Dr Malamud Using those data and the discussion with the patient regarding risk and benefits, we’re able to separate out those patients who are more likely to be getting an increased benefit from that additional time on drug. Without that, we were obliged to offer at least the discussion regarding continued adjuvant therapy, and patients would look at those data relatively quizzically and wonder whether or not they were going to be in that small subgroup of patients who are actually benefiting and whether or not converting from a tamoxifen to an AI was worth that little incremental gain and the toxicities associated with the AIs. The Breast Cancer Index has made that discussion not only objective but more acceptable at the patient’s level.
Dr Boolbol You hit on some key points, especially that this now gives us objective evidence. BCI allows us to have this objective discussion with our patients and move away from that one size fits all to where we have a validated test to show us that you are not likely to benefit or that you are likely to benefit. And we know that 50% or more of patients are of low benefit for extended treatment, and that makes a big difference to those patients.
Dr Malamud To be able to point to the other bar graph and say look, you’re going to be one of the women who’s more likely to benefit from additional therapy; you’ve already done the first 5 years, let’s go the full-court press. We have the evidence that you’re in the potential group that’s going to benefit from treatment, let’s move forward.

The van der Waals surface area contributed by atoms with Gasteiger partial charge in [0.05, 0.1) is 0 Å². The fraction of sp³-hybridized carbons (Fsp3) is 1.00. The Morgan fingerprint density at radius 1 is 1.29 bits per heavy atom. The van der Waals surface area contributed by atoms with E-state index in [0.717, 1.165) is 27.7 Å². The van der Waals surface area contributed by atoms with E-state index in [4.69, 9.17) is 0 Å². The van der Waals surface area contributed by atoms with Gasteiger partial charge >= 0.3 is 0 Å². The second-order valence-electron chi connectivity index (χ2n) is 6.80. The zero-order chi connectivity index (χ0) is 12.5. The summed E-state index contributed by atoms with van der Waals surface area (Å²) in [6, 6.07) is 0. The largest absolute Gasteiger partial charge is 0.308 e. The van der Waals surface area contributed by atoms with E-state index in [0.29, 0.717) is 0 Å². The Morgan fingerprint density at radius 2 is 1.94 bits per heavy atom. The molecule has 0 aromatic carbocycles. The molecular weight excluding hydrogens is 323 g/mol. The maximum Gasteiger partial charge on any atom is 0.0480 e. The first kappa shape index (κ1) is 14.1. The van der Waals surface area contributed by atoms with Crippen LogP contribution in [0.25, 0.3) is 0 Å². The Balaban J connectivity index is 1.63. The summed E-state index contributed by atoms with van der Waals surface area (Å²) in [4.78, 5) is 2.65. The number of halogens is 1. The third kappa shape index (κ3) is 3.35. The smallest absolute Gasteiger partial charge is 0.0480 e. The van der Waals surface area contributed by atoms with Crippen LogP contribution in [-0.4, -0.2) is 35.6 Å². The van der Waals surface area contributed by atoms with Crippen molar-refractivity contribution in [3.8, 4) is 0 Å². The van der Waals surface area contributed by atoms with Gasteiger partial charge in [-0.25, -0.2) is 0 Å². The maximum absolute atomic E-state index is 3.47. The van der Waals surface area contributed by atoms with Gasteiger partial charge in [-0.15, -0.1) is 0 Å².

That kind of objective information will oftentimes convince the patient to get off the fence and to move forward. That’s incredibly important for us now at that fifth year where we’re sort of stuck in terms of weighing the benefits without data. The Breast Cancer Index has provided the data that allow for an objective discussion.
Dr Boolbol We know with endocrine treatment compliance is an issue with most of our patients. Patients have heard for years that you take 5 years of endocrine treatment and you’re done. But then we’re asking for another 5 years because we have studies to show that an additional 5 years may be of benefit, many patients think “I’m not doing this another 5 years. I’ve endured side effects from this for 5 years.”
But if we tell a patient, listen, we’ve done the BCI test for you, and we know you are likely to benefit from this, they may be much more likely to be compliant with the next 5 years of treatment.
Dr Malamud If one has that information and it’s there in black and white, and anyone tells them that this test was devised just for this purpose and there is a strong likelihood that you’re in this category that will benefit from treatment, it turns an hour-long discussion as to risks and benefits into something much more manageable and focused such that the patient who thought, “Gee whiz, I’m all finished,” now can at least be given some objective data that there is value for more.
PMO Extending endocrine therapy past 5 years is a notion recently studied in the ATLAS and MA.17 trials. Can you please discuss this development, the role BCI plays in making the decision of whether to continue therapy, and the impact on patients?
Dr Malamud BCI occupies a pivotal role now in our decision making when a woman receiving hormone adjuvant therapy reaches the fourth to fifth year of their treatment. That has been the paradigm and the therapy for women with hormone-positive breast cancer such that they remain on anti-estrogen therapy for 5 years. We’ve been struggling to find that population of women who will benefit from extended adjuvant, meaning continuing that anti-estrogen therapy onto the fifth and now into the tenth year.